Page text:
Madrid meets Mayfair
Bustling, intimate and excellent tapas – it really doesn’t feel like you’re in Mayfair at El Pirata
Review by Rupert Watkins
Say Mayfair restaurants to most people and their first thought will be somewhat pricey establishments, maybe Michelin starred with an element of pomp and the requisite global mega rich enjoying themselves. It could not be more different walking down a quiet Down Street and into El Pirata. Slightly dark with a beamed ceiling and an inviting and well stocked bar; the walls are enlivened with 20th Century modernist and surrealist prints giving the room a slightly artistic and quirky vibe.
Quite frankly, if you’re in a tapas restaurant, I’m not too sure what else you start with but the Jamón ibérico and cheese. El Pirata does not disappoint with limited production acorn-fed pig (black foot) jamón and a four cheese (manchego, guardamur, mahon and cabrales) platter. Both delicious the ham almost melted in the mouth whilst I’d be hard pressed to pick a standout cheese. Sharp and nicely salty Padron peppers accompanied these plates.
To accompany our meal, my guest and I opted for glasses of a Ribera Del Duero Hito. Tricky to find in the UK, it was a bold, fruity but very balanced red able to sit against the heavier meats and the fish we had over the course of the evening.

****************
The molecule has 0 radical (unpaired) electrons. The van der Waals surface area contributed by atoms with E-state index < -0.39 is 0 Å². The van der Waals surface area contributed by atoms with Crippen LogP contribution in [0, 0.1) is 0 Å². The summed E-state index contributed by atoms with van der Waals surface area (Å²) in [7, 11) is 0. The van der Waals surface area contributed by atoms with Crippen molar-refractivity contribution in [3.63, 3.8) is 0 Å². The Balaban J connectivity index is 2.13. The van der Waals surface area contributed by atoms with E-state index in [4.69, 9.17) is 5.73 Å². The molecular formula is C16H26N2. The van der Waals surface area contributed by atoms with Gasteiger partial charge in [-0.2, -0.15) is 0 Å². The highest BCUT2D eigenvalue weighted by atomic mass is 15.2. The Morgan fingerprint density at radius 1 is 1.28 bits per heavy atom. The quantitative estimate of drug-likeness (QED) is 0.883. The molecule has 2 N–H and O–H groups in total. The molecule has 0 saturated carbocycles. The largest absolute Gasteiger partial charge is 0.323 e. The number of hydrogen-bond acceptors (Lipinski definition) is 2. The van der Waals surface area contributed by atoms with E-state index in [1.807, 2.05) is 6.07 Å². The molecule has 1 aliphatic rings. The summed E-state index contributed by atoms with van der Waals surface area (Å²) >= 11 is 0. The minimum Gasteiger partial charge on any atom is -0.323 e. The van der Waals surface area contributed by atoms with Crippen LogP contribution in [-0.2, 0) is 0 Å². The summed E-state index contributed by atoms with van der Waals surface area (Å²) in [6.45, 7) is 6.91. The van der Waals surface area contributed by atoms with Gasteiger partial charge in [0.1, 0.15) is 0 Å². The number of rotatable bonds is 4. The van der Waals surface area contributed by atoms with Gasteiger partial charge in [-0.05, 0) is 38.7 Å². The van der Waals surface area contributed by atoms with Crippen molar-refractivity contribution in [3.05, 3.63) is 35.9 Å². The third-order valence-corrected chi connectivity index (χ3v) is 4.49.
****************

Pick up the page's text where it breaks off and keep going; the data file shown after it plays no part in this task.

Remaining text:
Moving onto our next round of platters, we opted for the sardinas fritas – fried sardines in lemon, parsley and white wine and the mar y tierra, prawns in olive oil with pimentos and wild mushrooms. The four succulent, fresh and beautifully nutty sardines was the standout dish of the evening. Precisely cooked and swimming in just enough of the light sauce to give piquancy without undermining the flavour of the fish itself. The prawns were also excellent, the pimentos giving a little bite and the mushrooms a nice earthy balance to the succulence of the prawn.
Whilst we were devouring these dishes, chorizo al vino – Spanish sausage in red wine – was bought to our table. A nice counterpoint to the lighter platters we had had so far, it was rich and meaty. There are some excellent heavier tapas dishes on the menu such as bean strew with chorizo and fried broad beans with cured ham – this is a bolt hole as useful for mid-winter Christmas shopping as a light mid-summer pit stop.
The food at El Pirata is excellent – my dining companion on the evening had lived and worked in Madrid for over three years so knowns good and authentic tapas when she comes across them. The service is attentive but relaxed and friendly; fitting the atmosphere. Almost the greatest compliment I can give El Pirata is you don’t feel you’re in Mayfair when you eat there. The friendly bustle, chatter, intimate air and reasonable prices (most dishes are between £4 and £9 and the house reds by the bottle weigh in at £25 – 35 so good for this neck of the woods) not just give an Iberian air to proceedings but make you feel relaxed in a postcode that can be eye watering expensive and rarefied.